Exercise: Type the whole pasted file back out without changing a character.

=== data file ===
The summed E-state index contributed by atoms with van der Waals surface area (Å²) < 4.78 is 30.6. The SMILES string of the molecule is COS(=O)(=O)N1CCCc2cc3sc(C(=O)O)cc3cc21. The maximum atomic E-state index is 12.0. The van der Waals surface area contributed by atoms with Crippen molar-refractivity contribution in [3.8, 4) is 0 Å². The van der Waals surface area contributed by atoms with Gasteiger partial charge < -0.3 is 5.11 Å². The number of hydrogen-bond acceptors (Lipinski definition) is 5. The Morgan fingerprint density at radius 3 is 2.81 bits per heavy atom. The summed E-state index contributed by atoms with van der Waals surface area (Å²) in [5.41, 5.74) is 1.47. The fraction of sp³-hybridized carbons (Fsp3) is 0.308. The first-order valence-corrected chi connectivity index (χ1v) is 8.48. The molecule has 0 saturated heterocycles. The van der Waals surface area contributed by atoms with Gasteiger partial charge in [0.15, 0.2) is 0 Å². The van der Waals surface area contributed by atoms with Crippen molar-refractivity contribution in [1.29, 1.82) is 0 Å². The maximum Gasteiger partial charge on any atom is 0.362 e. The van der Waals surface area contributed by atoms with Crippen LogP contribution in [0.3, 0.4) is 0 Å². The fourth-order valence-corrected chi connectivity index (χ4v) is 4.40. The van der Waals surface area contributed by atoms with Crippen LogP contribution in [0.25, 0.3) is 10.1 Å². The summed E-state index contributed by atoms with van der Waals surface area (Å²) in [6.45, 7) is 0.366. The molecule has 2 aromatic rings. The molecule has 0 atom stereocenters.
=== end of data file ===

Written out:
The summed E-state index contributed by atoms with van der Waals surface area (Å²) < 4.78 is 30.6. The SMILES string of the molecule is COS(=O)(=O)N1CCCc2cc3sc(C(=O)O)cc3cc21. The maximum atomic E-state index is 12.0. The van der Waals surface area contributed by atoms with Crippen molar-refractivity contribution in [3.8, 4) is 0 Å². The van der Waals surface area contributed by atoms with Gasteiger partial charge < -0.3 is 5.11 Å². The number of hydrogen-bond acceptors (Lipinski definition) is 5. The Morgan fingerprint density at radius 3 is 2.81 bits per heavy atom. The summed E-state index contributed by atoms with van der Waals surface area (Å²) in [5.41, 5.74) is 1.47. The fraction of sp³-hybridized carbons (Fsp3) is 0.308. The first-order valence-corrected chi connectivity index (χ1v) is 8.48. The molecule has 0 saturated heterocycles. The van der Waals surface area contributed by atoms with Gasteiger partial charge in [0.15, 0.2) is 0 Å². The van der Waals surface area contributed by atoms with Crippen molar-refractivity contribution in [1.29, 1.82) is 0 Å². The maximum Gasteiger partial charge on any atom is 0.362 e. The van der Waals surface area contributed by atoms with Crippen LogP contribution in [0.3, 0.4) is 0 Å². The fourth-order valence-corrected chi connectivity index (χ4v) is 4.40. The van der Waals surface area contributed by atoms with Crippen LogP contribution in [0.25, 0.3) is 10.1 Å². The summed E-state index contributed by atoms with van der Waals surface area (Å²) in [6.45, 7) is 0.366. The molecule has 2 aromatic rings. The molecule has 0 atom stereocenters.